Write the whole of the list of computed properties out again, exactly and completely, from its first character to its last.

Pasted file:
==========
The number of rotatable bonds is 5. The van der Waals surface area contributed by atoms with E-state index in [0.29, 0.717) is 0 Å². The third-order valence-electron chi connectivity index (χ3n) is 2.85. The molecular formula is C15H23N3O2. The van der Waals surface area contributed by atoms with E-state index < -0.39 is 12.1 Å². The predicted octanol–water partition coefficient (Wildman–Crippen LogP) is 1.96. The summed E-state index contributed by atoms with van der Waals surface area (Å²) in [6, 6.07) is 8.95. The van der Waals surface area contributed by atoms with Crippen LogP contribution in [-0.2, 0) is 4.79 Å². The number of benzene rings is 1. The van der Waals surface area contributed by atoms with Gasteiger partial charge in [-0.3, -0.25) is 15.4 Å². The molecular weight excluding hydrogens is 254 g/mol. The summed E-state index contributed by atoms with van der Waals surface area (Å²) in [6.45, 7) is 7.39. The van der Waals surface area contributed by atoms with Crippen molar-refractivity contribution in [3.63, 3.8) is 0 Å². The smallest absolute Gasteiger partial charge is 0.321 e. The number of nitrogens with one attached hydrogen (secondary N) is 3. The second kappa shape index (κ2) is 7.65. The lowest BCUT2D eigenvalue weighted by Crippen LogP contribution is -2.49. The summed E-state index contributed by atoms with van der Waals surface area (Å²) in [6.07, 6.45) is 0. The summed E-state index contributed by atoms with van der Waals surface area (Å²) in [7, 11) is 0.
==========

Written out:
The number of rotatable bonds is 5. The van der Waals surface area contributed by atoms with E-state index in [0.29, 0.717) is 0 Å². The third-order valence-electron chi connectivity index (χ3n) is 2.85. The molecular formula is C15H23N3O2. The van der Waals surface area contributed by atoms with E-state index < -0.39 is 12.1 Å². The predicted octanol–water partition coefficient (Wildman–Crippen LogP) is 1.96. The summed E-state index contributed by atoms with van der Waals surface area (Å²) in [6, 6.07) is 8.95. The van der Waals surface area contributed by atoms with Crippen LogP contribution in [-0.2, 0) is 4.79 Å². The number of benzene rings is 1. The van der Waals surface area contributed by atoms with Gasteiger partial charge in [-0.3, -0.25) is 15.4 Å². The molecular weight excluding hydrogens is 254 g/mol. The summed E-state index contributed by atoms with van der Waals surface area (Å²) in [6.45, 7) is 7.39. The van der Waals surface area contributed by atoms with Crippen molar-refractivity contribution in [3.63, 3.8) is 0 Å². The smallest absolute Gasteiger partial charge is 0.321 e. The number of nitrogens with one attached hydrogen (secondary N) is 3. The second kappa shape index (κ2) is 7.65. The lowest BCUT2D eigenvalue weighted by Crippen LogP contribution is -2.49. The summed E-state index contributed by atoms with van der Waals surface area (Å²) in [6.07, 6.45) is 0. The summed E-state index contributed by atoms with van der Waals surface area (Å²) in [7, 11) is 0.